4. Based on the outcome of her co-defendant's motion to suppress, Arizmendi filed a timely motion for new trial, supra, to which an affidavit is attached. In her motion for new trial, Arizmendi argued that the trial court should grant her motion because of “newly discovered evidence.” According to her, the testimony of the arresting officer, together with the video of the traffic stop, and the findings of fact and conclusions of law in the Cortez case support her claim that she is entitled to a new trial in the interest of justice.

5. There was no attempt to amend the motion for new trial during the 30-day window.

6. At the motion-for-new-trial hearing, trial counsel offered into evidence a certified copy of the reporter's record and the trial court's findings of fact and conclusions of law from Cortez's case. No witnesses were called, and the recording of the traffic stop was not admitted at the hearing. Additionally, trial counsel admitted her errors, including that she never apprised Arizmendi of her right to file a motion to suppress, that “she got sidetracked with other issues,” that she reviewed the case file only once, that she just “sat back” to wait for the results of laboratory testing, and that she thought the recording of the traffic stop was “a close call” in terms of whether a motion to suppress would have been successful.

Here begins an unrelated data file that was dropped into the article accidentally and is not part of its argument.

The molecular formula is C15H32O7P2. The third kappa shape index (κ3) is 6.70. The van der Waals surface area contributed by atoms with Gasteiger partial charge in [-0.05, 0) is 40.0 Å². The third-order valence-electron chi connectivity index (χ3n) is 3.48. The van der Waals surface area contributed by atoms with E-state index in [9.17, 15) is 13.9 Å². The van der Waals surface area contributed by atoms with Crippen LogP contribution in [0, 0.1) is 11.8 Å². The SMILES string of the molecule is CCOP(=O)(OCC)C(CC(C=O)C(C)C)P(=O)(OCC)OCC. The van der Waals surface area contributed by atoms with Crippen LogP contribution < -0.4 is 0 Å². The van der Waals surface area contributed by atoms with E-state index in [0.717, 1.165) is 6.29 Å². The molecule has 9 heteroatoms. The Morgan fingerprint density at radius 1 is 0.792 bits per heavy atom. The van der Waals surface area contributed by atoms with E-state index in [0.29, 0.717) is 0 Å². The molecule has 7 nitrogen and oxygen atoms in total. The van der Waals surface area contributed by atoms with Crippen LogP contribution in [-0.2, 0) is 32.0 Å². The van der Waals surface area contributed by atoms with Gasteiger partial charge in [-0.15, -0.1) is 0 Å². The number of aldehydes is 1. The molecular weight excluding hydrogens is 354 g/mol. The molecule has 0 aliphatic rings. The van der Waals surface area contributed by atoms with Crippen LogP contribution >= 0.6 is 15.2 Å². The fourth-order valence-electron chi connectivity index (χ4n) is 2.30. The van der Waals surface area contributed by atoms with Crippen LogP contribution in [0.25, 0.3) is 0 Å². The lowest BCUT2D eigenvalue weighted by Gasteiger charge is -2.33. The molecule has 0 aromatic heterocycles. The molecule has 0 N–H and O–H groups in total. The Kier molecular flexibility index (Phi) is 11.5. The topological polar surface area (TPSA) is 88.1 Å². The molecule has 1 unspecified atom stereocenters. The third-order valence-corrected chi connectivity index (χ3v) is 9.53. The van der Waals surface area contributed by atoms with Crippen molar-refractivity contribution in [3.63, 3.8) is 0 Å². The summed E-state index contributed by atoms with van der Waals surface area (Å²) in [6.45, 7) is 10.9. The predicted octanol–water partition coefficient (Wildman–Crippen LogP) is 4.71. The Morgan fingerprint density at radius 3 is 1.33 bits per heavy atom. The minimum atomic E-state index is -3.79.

At the hearing on the motion for new trial, Arizmendi's attorney orally appeared to argue that her client's plea was involuntary and was the result of ineffective assistance of counsel on her part, but those claims were not timely raised, nor were they in writing. Though those claims may have had merit, counsel also apparently did not understand the rules governing motions for new trial.

Bottom Line

While perhaps sympathetic to Arizmendi's dilemma, the trial court and the court of appeals both found a basis for granting a new trial, that of “new evidence” in the form of the arresting officer's testimony, which was only presented at her co-defendant's hearing on his motion to suppress. Unfortunately, despite the lower courts' apparent sense of injustice, the majority is correct in deciding that Arizmendi could have filed a motion to suppress and could have called the officer to testify. It is also correct to conclude that the officer's testimony at the co-defendant's hearing adds nothing more than the video portrays and that Arizmendi had access to the video before her plea; thus, there is no “new evidence” to support a valid claim, even in the interest of justice. Zalman, 400 S.W.3d at 593 (“A judge may grant or deny a motion for new trial ‘in the interest of justice,’ but justice means in accordance with the law[,]” not based on a belief that the defendant got a raw deal).

As to other possible grounds for granting a new trial, counsel failed to properly raise them. The majority is therefore correct. I join the majority and I concur in the result.

The only other possible relief Arizmendi might be able to secure in the future would be in post-conviction proceedings.